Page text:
Estimating cholera incidence with cross-sectional serology

Science Translational Medicine
20 February 2019  Vol 11, Issue 480

Research Articles
Estimating cholera incidence with cross-sectional serology
By Andrew S. Azman, Justin Lessler, Francisco J. Luquero, Taufiqur Rahman Bhuiyan, Ashraful Islam Khan, Fahima Chowdhury, Alamgir Kabir, Marc Gurwith, Ana A. Weil, Jason B. Harris, Stephen B. Calderwood, Edward T. Ryan, Firdausi Qadri, Daniel T. Leung
Science Translational Medicine20 Feb 2019 Open Access CCBY
Cross-sectional Vibrio cholerae–related antibody measures can be used to estimate cholera incidence in a population.
Estimating the true prevalence of cholera
Successful development of anti-cholera measures requires accurate estimates of infection incidence. Reporting of cholera cases, however, typically relies on clinical assessment at the time of patient presentation and can be problematized by lack of access to health care and variable, nonspecific symptomatology. Combining a small number of serological markers with machine learning methods, Azman et al. were able to accurately detect individuals who had had cholera infections within the previous year. Simulated serosurveys showed that this simple antibody-based approach could potentially be used as an alternative method to estimate cholera incidence in a population.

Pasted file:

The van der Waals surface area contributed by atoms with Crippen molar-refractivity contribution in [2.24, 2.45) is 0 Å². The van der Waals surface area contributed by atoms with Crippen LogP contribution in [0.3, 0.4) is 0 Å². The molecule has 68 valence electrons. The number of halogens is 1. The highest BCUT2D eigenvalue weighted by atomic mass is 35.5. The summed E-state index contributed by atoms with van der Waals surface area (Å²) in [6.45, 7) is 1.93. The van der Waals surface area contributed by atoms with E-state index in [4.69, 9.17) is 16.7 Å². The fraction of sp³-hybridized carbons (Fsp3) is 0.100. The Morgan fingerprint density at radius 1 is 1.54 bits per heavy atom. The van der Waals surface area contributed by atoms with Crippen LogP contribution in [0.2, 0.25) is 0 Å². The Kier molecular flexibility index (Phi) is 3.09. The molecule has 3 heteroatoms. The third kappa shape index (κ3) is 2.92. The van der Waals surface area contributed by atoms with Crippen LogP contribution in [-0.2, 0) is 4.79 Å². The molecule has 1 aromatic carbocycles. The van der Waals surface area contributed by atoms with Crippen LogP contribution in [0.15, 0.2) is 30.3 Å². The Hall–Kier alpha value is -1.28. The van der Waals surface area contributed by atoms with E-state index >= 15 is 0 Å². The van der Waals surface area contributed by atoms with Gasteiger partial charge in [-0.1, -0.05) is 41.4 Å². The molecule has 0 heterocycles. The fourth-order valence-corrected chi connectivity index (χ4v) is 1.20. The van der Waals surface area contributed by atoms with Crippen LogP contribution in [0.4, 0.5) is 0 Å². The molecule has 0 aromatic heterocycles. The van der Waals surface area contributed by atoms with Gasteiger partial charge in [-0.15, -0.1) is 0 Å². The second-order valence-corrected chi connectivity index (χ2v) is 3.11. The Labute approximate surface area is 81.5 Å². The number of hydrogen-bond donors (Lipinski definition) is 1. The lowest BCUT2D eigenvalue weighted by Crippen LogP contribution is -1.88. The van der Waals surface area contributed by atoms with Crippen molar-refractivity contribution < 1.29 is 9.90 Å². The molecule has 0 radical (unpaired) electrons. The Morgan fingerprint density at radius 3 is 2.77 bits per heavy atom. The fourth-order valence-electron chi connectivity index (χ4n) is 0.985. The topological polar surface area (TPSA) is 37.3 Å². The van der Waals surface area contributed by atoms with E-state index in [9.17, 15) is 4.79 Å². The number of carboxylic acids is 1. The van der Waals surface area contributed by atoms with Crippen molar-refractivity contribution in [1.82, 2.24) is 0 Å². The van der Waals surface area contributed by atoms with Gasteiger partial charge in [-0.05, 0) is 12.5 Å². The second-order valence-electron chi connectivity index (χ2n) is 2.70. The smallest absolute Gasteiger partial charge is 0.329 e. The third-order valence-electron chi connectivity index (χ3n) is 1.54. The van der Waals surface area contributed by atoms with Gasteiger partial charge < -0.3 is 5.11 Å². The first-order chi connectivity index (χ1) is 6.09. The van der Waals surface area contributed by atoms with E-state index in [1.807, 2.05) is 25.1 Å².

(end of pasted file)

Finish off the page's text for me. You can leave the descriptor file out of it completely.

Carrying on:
The development of new approaches to cholera control relies on an accurate understanding of cholera epidemiology. However, most information on cholera incidence lacks laboratory confirmation and instead relies on surveillance systems reporting medically attended acute watery diarrhea. If recent infections could be identified using serological markers, cross-sectional serosurveys would offer an alternative approach to measuring incidence. Here, we used 1569 serologic samples from a cohort of cholera cases and their uninfected contacts in Bangladesh to train machine learning models to identify recent Vibrio cholerae O1 infections. We found that an individual’s antibody profile contains information on the timing of V. cholerae O1 infections in the previous year. Our models using six serological markers accurately identified individuals in the Bangladesh cohort infected within the last year [cross-validated area under the curve (AUC), 93.4%; 95% confidence interval (CI), 92.1 to 94.7%], with a marginal performance decrease using models based on two markers (cross-validated AUC, 91.0%; 95% CI, 89.2 to 92.7%). We validated the performance of the two-marker model on data from a cohort of North American volunteers challenged with V. cholerae O1 (AUC range, 88.4 to 98.4%). In simulated serosurveys, our models accurately estimated annual incidence in both endemic and epidemic settings, even with sample sizes as small as 500 and annual incidence as low as two infections per 1000 individuals. Cross-sectional serosurveys may be a viable approach to estimating cholera incidence.